"[In Townsend v. Sain, 372 U.S. 293 (1963), the] Court concluded that `the coequal responsibilities of state and federal judges in the administration of federal constitutional law are such that we think the district judge may, in the ordinary case in which there has been no articulation, properly assume that the state trier of fact applied correct standards of federal law to the facts, in the absence of evidence . . . that there is reason to suspect that an incorrect standard was in fact applied.' Id., at 314-315. A silent record is not a sufficient basis for concluding that the state judge has committed constitutional error; the mere possibility of error is not enough to warrant habeas corpus relief."
Other explanations for an apparent inconsistency are far more likely. Most apparent is the likelihood that the judge's actual observation of everything that transpired in the courtroom created some doubt about the guilt of one defendant that he might or might not be able to articulate in a convincing manner. In this case, if the judge was convinced beyond a reasonable doubt that respondent and his wife were both guilty, it would be most unfortunate if a concern about the plausibility of a lingering doubt about Robinson should cause him to decide to convict all three rather than to try to articulate the basis for his doubt.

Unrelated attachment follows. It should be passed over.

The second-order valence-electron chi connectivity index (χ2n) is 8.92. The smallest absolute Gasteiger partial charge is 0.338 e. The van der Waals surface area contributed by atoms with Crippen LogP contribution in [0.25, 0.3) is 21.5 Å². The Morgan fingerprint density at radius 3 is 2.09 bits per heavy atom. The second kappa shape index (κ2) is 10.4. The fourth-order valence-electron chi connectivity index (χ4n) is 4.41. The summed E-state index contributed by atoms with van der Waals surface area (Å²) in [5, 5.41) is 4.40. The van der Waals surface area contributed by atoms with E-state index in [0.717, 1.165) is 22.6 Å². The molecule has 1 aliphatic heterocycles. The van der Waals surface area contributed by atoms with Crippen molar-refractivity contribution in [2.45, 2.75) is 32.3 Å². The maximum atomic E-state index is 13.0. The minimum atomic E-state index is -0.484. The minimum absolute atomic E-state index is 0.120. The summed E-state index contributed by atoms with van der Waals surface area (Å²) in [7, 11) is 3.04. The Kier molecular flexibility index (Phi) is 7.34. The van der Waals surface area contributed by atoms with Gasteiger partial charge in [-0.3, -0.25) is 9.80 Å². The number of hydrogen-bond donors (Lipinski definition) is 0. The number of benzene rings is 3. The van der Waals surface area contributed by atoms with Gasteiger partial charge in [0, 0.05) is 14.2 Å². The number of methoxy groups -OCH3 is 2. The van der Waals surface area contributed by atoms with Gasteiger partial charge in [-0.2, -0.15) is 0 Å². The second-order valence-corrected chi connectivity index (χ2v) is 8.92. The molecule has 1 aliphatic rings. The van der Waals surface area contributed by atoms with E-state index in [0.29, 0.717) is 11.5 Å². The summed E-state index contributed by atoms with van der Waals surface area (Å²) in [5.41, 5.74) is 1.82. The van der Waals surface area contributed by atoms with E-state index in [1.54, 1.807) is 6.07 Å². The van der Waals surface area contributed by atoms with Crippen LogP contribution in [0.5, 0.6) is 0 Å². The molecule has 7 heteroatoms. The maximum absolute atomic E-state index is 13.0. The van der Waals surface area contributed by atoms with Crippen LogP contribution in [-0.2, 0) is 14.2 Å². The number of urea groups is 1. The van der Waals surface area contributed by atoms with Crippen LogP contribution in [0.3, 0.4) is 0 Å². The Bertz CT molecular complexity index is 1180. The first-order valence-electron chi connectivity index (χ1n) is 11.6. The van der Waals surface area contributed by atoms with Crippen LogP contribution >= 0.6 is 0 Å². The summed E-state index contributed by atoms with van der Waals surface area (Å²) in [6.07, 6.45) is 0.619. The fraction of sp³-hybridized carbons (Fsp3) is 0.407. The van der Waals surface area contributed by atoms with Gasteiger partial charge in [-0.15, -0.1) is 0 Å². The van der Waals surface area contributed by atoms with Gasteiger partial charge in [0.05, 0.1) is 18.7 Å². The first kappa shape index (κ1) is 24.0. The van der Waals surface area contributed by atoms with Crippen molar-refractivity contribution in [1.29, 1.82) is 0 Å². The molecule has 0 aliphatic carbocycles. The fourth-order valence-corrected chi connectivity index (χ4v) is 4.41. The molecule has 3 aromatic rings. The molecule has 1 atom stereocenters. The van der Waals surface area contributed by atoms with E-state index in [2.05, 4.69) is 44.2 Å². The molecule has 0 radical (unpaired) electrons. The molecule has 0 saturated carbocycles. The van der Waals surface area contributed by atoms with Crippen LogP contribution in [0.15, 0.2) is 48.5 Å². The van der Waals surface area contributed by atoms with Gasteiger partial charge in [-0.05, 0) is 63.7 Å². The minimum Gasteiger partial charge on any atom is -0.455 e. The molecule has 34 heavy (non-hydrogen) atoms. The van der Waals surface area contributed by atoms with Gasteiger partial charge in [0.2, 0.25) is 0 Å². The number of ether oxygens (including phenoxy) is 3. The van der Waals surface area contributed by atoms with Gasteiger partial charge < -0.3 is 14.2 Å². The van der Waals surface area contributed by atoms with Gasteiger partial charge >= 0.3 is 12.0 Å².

In fact, the New York Supreme Court Justice who tried this case stated that he had a reasonable doubt as to Robinson's guilt. 643 F.2d, at 90.
It is also possible that the judge may have made an error of law and erroneously assumed, for example, that Robinson should not be found guilty without evidence that he was to share in the proceeds of the larceny. There is no reason — and surely no constitutional requirement — that such an error pertaining to the case against Robinson should redound to the benefit of respondent.
See n. 7, supra.
Even the unlikely possibility that the acquittal is the product of a lenity that judges are free to exercise at the time of sentencing but generally are forbidden to exercise when ruling on guilt or innocence, would not create a constitutional violation. We are aware of nothing in the Federal Constitution that would prevent a State from empowering its judges to render verdicts of acquittal whenever they are convinced that no sentence should be imposed for reasons that are unrelated to guilt or innocence. The Constitution does not prohibit state judges from being excessively lenient.
The question that respondent has standing to raise is whether his trial was fairly conducted. The trial judge, the New York appellate courts, the Federal District Court, and the United States Court of Appeals all agreed that the record contains adequate evidence of his guilt. These courts also agreed that the proceedings leading up to respondent's conviction were conducted fairly. Apart from the acquittal of Robinson, this record discloses no constitutional error. Even assuming that this acquittal was logically inconsistent with the conviction of respondent, respondent, who was found guilty beyond a reasonable doubt after a fair trial, has no constitutional ground to complain that Robinson was acquitted. Reversed.